An idea rooted from the past…
The traditional American model of retail has always seemed a bit backwards to me. Think about it: developers build shopping centers where ever they want, bring retailers in and force them to sign 10-15 year lease commitments, and make customers come to them.
It may seem particularly odd to me because I experienced something completely different in my early years. Before I was adopted and came to the U.S., I lived in Korea, where the norm was street vendors – a completely mobile shopping experience. If you didn’t see a vendor you wanted, you just had to wait for them to come back around.
Sometimes you just need to fly…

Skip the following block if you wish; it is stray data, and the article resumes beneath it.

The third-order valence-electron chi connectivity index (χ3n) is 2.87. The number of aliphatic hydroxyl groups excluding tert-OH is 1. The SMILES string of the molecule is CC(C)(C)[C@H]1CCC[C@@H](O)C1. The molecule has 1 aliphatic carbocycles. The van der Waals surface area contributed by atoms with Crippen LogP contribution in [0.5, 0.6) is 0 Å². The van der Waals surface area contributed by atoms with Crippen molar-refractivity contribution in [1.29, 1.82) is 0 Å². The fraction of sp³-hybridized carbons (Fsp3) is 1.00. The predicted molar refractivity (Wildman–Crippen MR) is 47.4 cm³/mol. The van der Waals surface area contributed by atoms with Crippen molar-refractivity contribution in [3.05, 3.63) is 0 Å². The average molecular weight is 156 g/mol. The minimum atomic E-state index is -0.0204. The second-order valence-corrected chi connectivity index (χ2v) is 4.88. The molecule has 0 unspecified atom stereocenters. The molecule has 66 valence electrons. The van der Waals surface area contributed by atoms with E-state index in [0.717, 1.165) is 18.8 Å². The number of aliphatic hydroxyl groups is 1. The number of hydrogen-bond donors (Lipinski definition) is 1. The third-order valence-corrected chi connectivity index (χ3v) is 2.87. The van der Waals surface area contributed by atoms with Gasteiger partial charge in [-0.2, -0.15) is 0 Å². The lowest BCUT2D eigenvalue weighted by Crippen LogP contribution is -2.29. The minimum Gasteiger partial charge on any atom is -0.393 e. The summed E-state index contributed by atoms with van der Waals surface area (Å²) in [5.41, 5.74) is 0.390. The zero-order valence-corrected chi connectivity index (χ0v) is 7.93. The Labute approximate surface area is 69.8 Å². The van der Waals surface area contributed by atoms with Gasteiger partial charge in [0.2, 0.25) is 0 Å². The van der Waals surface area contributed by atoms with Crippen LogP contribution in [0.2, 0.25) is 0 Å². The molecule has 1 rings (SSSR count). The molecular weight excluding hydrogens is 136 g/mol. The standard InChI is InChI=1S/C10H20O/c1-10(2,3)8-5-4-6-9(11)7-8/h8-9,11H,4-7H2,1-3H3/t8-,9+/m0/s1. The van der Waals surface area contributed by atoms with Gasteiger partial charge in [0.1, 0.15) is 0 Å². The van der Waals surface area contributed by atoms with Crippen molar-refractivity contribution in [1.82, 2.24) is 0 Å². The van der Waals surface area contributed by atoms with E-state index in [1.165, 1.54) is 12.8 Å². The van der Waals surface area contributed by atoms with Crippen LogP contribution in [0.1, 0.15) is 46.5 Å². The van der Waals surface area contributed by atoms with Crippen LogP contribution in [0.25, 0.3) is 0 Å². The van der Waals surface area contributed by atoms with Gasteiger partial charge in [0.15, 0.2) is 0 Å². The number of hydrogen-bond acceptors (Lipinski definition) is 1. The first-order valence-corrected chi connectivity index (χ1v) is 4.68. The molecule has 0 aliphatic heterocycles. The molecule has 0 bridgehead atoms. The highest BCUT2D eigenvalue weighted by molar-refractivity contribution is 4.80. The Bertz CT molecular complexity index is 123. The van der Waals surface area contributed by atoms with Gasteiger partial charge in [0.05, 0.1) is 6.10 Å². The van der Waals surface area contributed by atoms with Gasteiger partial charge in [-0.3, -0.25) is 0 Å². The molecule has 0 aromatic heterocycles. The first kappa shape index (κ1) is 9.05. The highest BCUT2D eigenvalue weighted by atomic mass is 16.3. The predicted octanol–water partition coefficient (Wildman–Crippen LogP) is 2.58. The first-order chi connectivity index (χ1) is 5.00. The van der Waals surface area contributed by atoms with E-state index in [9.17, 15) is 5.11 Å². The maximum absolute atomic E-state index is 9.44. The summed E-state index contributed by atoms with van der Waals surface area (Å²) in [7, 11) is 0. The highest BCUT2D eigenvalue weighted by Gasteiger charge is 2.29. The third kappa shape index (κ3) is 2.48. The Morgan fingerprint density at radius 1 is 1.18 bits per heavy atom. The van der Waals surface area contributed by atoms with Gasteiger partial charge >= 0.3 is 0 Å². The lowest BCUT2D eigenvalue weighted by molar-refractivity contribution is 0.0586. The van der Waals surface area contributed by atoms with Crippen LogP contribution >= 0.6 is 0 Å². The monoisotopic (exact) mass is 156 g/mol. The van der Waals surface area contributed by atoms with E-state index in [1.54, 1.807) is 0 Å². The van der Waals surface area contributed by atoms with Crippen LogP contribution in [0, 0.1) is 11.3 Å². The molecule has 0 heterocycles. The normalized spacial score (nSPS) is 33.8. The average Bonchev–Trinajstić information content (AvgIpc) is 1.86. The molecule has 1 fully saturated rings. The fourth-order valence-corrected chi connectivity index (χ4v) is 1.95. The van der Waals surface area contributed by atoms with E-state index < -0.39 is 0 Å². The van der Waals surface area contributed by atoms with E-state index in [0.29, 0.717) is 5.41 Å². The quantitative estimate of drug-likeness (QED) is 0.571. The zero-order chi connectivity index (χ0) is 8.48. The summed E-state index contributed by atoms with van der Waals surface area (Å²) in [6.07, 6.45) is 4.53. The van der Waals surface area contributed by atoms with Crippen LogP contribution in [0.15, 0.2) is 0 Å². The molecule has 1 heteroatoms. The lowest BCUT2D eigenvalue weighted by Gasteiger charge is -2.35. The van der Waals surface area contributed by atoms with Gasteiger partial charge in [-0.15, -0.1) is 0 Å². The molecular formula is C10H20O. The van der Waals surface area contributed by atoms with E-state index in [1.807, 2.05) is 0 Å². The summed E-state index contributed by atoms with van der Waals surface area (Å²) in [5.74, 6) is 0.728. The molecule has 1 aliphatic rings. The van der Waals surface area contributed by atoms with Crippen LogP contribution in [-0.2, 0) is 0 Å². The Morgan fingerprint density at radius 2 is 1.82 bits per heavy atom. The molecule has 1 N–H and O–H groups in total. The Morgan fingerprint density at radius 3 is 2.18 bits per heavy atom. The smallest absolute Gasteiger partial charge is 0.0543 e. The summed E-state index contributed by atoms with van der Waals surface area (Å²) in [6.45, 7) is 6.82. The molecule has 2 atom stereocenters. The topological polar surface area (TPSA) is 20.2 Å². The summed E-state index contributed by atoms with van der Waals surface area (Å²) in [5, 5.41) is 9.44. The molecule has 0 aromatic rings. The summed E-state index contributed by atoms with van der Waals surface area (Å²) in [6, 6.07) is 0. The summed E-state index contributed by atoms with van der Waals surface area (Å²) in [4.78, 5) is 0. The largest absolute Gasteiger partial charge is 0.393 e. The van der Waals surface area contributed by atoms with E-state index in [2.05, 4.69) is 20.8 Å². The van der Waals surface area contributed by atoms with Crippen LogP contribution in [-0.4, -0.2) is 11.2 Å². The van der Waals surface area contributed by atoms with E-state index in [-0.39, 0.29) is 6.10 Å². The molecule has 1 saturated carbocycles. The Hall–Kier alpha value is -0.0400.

In the summer of 2017, as I was flying to Duluth, Minnesota,, I started to put pen to paper on what Flexetail could look like. Once I landed,I had the base of what Flexetail would look like. Then, I had several hours to myself running the Duluth Marathon to think through the things I needed to do once I got back to Boston to make this happen.
Start small, scale fast
I’ve been thinking about the need for truly well-designed and efficient retail for a long time, but it was on a flight to run a marathon in Duluth, Minnesota where the idea really began to take form. By the end of the flight my notebook was filled with notes and sketches, and by the time I finished the marathon, I had worked out many of the details.
Think even bigger.
Back in Boston, I began working with an architect who was excited about the tiny house movement and a welder who was willing to take some risks – and the design and framework for our first unit was born. We debuted Flexetail in June of 2018 at PVD Fest in Providence with Granny Squibb’s Iced Tea and hit the ground running from there.